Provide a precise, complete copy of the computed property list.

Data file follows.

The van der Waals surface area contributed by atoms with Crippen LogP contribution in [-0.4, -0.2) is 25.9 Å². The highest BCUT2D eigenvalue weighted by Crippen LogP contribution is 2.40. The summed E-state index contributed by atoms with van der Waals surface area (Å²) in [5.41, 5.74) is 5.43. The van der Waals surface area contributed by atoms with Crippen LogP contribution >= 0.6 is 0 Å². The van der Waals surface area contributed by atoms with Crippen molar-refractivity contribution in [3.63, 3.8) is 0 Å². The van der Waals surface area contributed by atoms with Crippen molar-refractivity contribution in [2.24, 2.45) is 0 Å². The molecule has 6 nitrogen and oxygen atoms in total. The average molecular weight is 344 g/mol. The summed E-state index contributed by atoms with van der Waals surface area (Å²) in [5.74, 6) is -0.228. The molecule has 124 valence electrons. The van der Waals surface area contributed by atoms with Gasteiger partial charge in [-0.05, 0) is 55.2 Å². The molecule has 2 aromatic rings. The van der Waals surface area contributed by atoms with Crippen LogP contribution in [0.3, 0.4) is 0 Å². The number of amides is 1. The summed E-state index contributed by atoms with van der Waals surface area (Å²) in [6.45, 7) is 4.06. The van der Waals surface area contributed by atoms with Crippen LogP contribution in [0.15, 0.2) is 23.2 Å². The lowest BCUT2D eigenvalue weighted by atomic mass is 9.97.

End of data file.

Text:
The van der Waals surface area contributed by atoms with Crippen LogP contribution in [-0.4, -0.2) is 25.9 Å². The highest BCUT2D eigenvalue weighted by Crippen LogP contribution is 2.40. The summed E-state index contributed by atoms with van der Waals surface area (Å²) in [5.41, 5.74) is 5.43. The van der Waals surface area contributed by atoms with Crippen LogP contribution >= 0.6 is 0 Å². The van der Waals surface area contributed by atoms with Crippen molar-refractivity contribution in [3.63, 3.8) is 0 Å². The van der Waals surface area contributed by atoms with Crippen molar-refractivity contribution in [2.24, 2.45) is 0 Å². The molecule has 6 nitrogen and oxygen atoms in total. The average molecular weight is 344 g/mol. The summed E-state index contributed by atoms with van der Waals surface area (Å²) in [5.74, 6) is -0.228. The molecule has 124 valence electrons. The van der Waals surface area contributed by atoms with Gasteiger partial charge in [-0.05, 0) is 55.2 Å². The molecule has 2 aromatic rings. The van der Waals surface area contributed by atoms with Crippen LogP contribution in [0.3, 0.4) is 0 Å². The number of amides is 1. The summed E-state index contributed by atoms with van der Waals surface area (Å²) in [6.45, 7) is 4.06. The van der Waals surface area contributed by atoms with Crippen LogP contribution in [0.15, 0.2) is 23.2 Å². The lowest BCUT2D eigenvalue weighted by atomic mass is 9.97.